Navigation Channels - Our Underwater Highways
Major Ports and Waterways in the United States
Where are You?
The inland waterways navigation channels have been called our nation's underwater highways. Ships, boats and barges travel on the inland waterways, carrying products to and from ports around the world. The map above shows the location of the major inland waterways and coastal ports in the continental United States.
Instead of road maps, those who sail ships and boats on waterways use nautical charts. Nautical charts show the channels and a lot of other information about the area. Some of the other information on nautical charts are things like the depth of the channel, the location of ports, the location and height of bridges over the water, and the location of buoys and other channel markers. People depend on the chart information for the safety of their vessels and cargo.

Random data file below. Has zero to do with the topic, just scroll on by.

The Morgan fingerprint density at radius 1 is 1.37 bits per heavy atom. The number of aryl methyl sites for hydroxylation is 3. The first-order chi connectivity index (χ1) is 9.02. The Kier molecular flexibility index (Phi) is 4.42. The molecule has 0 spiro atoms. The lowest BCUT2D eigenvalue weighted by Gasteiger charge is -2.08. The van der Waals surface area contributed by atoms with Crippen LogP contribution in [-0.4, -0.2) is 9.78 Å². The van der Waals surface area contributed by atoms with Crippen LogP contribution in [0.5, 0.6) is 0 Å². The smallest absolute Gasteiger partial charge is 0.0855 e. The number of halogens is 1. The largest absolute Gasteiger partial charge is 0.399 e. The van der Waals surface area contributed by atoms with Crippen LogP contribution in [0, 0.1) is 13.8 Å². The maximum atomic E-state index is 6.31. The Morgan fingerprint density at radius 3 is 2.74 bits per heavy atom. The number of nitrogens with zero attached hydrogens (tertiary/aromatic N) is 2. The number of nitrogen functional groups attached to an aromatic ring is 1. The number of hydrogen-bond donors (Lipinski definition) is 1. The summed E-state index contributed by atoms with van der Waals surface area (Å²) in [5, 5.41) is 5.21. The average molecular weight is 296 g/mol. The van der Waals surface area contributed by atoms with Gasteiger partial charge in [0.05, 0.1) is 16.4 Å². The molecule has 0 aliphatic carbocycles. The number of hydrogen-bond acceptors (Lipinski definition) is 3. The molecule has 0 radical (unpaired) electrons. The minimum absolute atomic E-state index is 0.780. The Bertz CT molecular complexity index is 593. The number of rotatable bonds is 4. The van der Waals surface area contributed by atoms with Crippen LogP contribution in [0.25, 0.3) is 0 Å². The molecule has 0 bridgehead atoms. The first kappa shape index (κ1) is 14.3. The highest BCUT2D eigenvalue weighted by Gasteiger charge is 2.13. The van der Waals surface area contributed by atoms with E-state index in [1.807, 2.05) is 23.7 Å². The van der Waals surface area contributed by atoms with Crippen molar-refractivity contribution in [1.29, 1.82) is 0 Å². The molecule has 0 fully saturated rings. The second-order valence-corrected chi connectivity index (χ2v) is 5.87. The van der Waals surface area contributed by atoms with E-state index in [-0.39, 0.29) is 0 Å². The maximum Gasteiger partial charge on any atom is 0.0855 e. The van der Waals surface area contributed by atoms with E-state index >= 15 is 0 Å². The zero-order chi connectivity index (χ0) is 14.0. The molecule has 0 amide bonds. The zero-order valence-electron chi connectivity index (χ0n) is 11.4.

If sands fill the channels, ships cannot safely pass.
Water carries sand and soil, as well as other floating material, like logs, along with it as it flows toward the ocean. Where the water slows down, the sand and soil drop to the bottom of the river channel. When the sand and soil drop to the bottom, they are called sediments.
Sediments can build up and become shoals, or high spots in the navigation channel. This is a danger for the boats and ships using the channel. If a vessel grounds, or strikes the bottom, the vessel and its contents may be damaged. In serious situations, the environment can be damaged if the ship's cargo is spilled into the waterway. Obviously, it is very important to keep the channels clean!
Webdate: April 23, 2002
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